Tag » fashion
  In his new book, titled “The Dirty Side Of Glamour,” the photographer Tyler Shields unveils a subversion of conventional celebrity portraiture. The artist, known for his liberal use of blood and guns in his portraits of Lindsey Lohan, is showcasing new shots of celebrities in erotic and often perverse or unsettling positions.  Interestingly, he addresses the raw, shocking content with the polished, candy-coated palette and high resolution normally associated with fashion photography or editorial portraiture. Read More
Eliezer Álvarez, owner of a small mannequin factory in Valencia, Venezuela, has created the kind of woman he believes the public desires—one with, as the New York Times reports, “a bulging bosom and cantilevered buttocks, a wasp waist and long legs, a fiberglass fantasy, Venezuelan style.” With the introduction of his new mannequins, Álvarez witnessed an incredible surge in sales, and now, these horribly inaccurate portrayals of the female body are the standard across most Venezuelan stores. Read More
Elodie Fiers Paris, France Tell me about what you’re wearing. The sweater is vintage from Etsy—it was a gift. The collar’s from Zara, and it cost around $30. I got the necklace for $2 from a flea market, and the skirt’s from American Apparel, it was about $55. The tights were about $6, and the shoes are Valentino; they were a gift from my boyfriend. The tote is from Etsy, by an illustrator named Julia Pott.  How would you describe your style? When I started my blog (ladymoriartyinparis.blogspot. Read More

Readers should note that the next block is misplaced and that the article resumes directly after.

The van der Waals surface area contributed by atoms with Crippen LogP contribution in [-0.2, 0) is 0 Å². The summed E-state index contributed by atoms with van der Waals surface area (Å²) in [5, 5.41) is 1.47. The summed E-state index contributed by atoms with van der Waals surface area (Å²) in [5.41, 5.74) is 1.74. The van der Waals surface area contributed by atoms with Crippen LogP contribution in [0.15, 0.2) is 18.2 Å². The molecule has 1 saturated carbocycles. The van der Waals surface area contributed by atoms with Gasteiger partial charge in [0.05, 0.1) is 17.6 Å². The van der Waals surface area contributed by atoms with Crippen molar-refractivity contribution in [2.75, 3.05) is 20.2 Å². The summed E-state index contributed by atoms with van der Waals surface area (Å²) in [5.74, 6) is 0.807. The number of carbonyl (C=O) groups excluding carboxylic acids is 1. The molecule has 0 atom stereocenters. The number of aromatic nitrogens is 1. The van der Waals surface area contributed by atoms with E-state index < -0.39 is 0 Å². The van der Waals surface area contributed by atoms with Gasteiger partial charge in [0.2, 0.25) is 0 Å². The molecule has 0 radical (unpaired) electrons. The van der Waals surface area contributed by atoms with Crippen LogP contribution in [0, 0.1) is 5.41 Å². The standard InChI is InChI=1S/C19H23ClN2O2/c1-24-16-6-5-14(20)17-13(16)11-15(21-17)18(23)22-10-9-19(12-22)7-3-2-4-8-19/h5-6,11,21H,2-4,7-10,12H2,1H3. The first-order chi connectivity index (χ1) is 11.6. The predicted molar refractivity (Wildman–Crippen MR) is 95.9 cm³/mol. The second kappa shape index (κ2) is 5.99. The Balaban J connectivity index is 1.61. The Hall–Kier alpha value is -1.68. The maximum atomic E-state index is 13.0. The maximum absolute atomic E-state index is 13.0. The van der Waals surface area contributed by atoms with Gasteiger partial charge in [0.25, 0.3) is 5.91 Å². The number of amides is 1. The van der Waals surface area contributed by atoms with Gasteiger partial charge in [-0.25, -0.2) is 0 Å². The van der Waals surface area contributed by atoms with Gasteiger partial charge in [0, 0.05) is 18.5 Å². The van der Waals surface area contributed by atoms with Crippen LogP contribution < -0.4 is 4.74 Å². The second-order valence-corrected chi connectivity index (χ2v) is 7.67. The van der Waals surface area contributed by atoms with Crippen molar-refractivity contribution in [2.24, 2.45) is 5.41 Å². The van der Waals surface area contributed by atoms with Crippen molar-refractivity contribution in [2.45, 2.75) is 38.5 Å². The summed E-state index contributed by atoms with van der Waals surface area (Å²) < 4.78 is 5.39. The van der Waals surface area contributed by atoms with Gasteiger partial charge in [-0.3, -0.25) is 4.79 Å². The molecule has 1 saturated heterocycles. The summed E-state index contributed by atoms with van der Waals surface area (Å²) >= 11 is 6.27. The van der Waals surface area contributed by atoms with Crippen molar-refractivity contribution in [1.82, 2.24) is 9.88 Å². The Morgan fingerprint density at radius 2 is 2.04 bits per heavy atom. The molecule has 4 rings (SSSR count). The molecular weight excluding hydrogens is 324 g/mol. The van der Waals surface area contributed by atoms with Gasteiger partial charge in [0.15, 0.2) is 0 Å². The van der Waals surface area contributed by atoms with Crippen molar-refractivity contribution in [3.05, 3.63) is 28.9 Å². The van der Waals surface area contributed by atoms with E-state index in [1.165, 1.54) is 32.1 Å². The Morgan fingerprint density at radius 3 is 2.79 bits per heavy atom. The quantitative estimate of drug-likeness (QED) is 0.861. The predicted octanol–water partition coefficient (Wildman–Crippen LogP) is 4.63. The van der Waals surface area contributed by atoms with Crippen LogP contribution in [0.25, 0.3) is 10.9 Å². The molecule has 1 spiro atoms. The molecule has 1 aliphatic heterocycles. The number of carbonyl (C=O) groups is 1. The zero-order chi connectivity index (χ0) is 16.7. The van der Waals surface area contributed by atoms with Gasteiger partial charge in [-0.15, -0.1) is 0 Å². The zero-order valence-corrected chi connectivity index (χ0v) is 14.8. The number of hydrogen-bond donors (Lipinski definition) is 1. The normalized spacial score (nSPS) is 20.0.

The Abercrombie brand has been suffering lately, big time. In addition to being what the analyst Richard Jafffe calls “a stale brand” that is incapable of competing with trendier companies, the company, led by CEO Mike Jeffies, has been pretty sexist in their marketing strategies. Girls are taking note; no one wants to buy clothes from a company that sexualizes young girls and “hates fat chicks. Read More
  Women come in all shapes and sizes. Plastic mannequins, on the other hand, rarely do.  The average woman in the UK is a size 16, but most British stores only display size 10 mannequins. The British women’s and equalities minister Jo Swinson has long been combating the narrow focus on thinner, whiter, younger models of feminine beauty in fashion; she writes, “[the image] is reinforced from the catwalks right through to shop mannequins. Read More